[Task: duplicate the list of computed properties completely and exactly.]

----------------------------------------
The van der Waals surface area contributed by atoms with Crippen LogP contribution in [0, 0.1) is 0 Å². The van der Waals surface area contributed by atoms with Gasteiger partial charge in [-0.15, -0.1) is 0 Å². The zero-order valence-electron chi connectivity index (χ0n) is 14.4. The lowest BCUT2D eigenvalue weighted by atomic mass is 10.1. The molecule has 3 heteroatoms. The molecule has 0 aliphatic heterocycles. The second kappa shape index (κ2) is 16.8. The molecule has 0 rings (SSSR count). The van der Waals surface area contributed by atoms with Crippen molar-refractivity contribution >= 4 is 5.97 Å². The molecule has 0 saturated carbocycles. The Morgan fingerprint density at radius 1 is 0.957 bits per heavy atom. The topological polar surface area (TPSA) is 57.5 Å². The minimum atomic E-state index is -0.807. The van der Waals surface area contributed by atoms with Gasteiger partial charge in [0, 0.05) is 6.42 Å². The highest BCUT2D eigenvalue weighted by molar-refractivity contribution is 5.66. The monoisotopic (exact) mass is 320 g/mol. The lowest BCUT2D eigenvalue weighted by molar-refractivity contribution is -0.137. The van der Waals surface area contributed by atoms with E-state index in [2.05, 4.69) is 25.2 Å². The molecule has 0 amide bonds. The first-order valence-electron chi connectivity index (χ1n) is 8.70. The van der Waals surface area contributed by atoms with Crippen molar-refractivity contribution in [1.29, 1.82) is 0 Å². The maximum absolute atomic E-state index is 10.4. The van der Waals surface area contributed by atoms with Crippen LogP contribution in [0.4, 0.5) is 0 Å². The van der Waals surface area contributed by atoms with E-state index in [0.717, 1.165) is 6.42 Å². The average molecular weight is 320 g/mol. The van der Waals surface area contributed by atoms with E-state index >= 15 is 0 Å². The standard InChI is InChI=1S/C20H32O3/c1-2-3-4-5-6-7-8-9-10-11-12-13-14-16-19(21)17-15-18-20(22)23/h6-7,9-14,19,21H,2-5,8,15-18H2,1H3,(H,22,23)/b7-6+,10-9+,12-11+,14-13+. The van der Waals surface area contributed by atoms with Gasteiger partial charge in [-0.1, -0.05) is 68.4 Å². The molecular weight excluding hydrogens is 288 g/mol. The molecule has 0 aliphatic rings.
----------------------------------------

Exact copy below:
The van der Waals surface area contributed by atoms with Crippen LogP contribution in [0, 0.1) is 0 Å². The van der Waals surface area contributed by atoms with Gasteiger partial charge in [-0.15, -0.1) is 0 Å². The zero-order valence-electron chi connectivity index (χ0n) is 14.4. The lowest BCUT2D eigenvalue weighted by atomic mass is 10.1. The molecule has 3 heteroatoms. The molecule has 0 aliphatic heterocycles. The second kappa shape index (κ2) is 16.8. The molecule has 0 rings (SSSR count). The van der Waals surface area contributed by atoms with Crippen molar-refractivity contribution >= 4 is 5.97 Å². The molecule has 0 saturated carbocycles. The Morgan fingerprint density at radius 1 is 0.957 bits per heavy atom. The topological polar surface area (TPSA) is 57.5 Å². The minimum atomic E-state index is -0.807. The van der Waals surface area contributed by atoms with Gasteiger partial charge in [0, 0.05) is 6.42 Å². The highest BCUT2D eigenvalue weighted by molar-refractivity contribution is 5.66. The monoisotopic (exact) mass is 320 g/mol. The lowest BCUT2D eigenvalue weighted by molar-refractivity contribution is -0.137. The van der Waals surface area contributed by atoms with E-state index in [2.05, 4.69) is 25.2 Å². The molecule has 0 amide bonds. The first-order valence-electron chi connectivity index (χ1n) is 8.70. The van der Waals surface area contributed by atoms with Crippen molar-refractivity contribution in [1.29, 1.82) is 0 Å². The maximum absolute atomic E-state index is 10.4. The van der Waals surface area contributed by atoms with Crippen LogP contribution in [0.4, 0.5) is 0 Å². The van der Waals surface area contributed by atoms with E-state index in [0.717, 1.165) is 6.42 Å². The average molecular weight is 320 g/mol. The van der Waals surface area contributed by atoms with E-state index >= 15 is 0 Å². The standard InChI is InChI=1S/C20H32O3/c1-2-3-4-5-6-7-8-9-10-11-12-13-14-16-19(21)17-15-18-20(22)23/h6-7,9-14,19,21H,2-5,8,15-18H2,1H3,(H,22,23)/b7-6+,10-9+,12-11+,14-13+. The van der Waals surface area contributed by atoms with Gasteiger partial charge in [-0.1, -0.05) is 68.4 Å². The molecular weight excluding hydrogens is 288 g/mol. The molecule has 0 aliphatic rings.